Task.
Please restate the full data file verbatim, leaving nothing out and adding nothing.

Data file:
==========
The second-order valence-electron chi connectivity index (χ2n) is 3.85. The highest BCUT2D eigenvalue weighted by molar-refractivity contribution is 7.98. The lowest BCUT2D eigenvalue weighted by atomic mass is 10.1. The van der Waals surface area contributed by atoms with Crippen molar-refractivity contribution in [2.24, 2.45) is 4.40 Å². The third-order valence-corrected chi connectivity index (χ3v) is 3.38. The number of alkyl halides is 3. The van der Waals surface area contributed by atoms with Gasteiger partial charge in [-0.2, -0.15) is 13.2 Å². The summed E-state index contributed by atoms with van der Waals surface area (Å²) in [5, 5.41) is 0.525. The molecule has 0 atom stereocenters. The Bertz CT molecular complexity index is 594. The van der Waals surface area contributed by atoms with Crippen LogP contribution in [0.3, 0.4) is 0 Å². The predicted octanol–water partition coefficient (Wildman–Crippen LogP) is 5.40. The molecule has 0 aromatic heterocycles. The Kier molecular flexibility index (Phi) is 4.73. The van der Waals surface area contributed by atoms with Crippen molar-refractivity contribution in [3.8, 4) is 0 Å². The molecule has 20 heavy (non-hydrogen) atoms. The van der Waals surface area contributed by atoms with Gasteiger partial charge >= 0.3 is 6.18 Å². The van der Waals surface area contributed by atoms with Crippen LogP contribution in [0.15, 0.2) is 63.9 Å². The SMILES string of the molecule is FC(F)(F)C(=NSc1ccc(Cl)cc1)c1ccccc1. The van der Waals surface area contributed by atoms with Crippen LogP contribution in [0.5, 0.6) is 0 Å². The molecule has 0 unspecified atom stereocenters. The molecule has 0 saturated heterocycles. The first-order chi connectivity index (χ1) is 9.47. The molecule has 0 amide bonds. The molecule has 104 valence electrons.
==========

The second-order valence-electron chi connectivity index (χ2n) is 3.85. The highest BCUT2D eigenvalue weighted by molar-refractivity contribution is 7.98. The lowest BCUT2D eigenvalue weighted by atomic mass is 10.1. The van der Waals surface area contributed by atoms with Crippen molar-refractivity contribution in [2.24, 2.45) is 4.40 Å². The third-order valence-corrected chi connectivity index (χ3v) is 3.38. The number of alkyl halides is 3. The van der Waals surface area contributed by atoms with Gasteiger partial charge in [-0.2, -0.15) is 13.2 Å². The summed E-state index contributed by atoms with van der Waals surface area (Å²) in [5, 5.41) is 0.525. The molecule has 0 atom stereocenters. The Bertz CT molecular complexity index is 594. The van der Waals surface area contributed by atoms with Crippen LogP contribution in [0.3, 0.4) is 0 Å². The predicted octanol–water partition coefficient (Wildman–Crippen LogP) is 5.40. The molecule has 0 aromatic heterocycles. The Kier molecular flexibility index (Phi) is 4.73. The van der Waals surface area contributed by atoms with Crippen molar-refractivity contribution in [3.8, 4) is 0 Å². The molecule has 20 heavy (non-hydrogen) atoms. The van der Waals surface area contributed by atoms with Gasteiger partial charge >= 0.3 is 6.18 Å². The van der Waals surface area contributed by atoms with Crippen LogP contribution in [0.15, 0.2) is 63.9 Å². The SMILES string of the molecule is FC(F)(F)C(=NSc1ccc(Cl)cc1)c1ccccc1. The van der Waals surface area contributed by atoms with Crippen LogP contribution in [0.5, 0.6) is 0 Å². The molecule has 0 unspecified atom stereocenters. The molecule has 0 saturated heterocycles. The first-order chi connectivity index (χ1) is 9.47. The molecule has 0 amide bonds. The molecule has 104 valence electrons.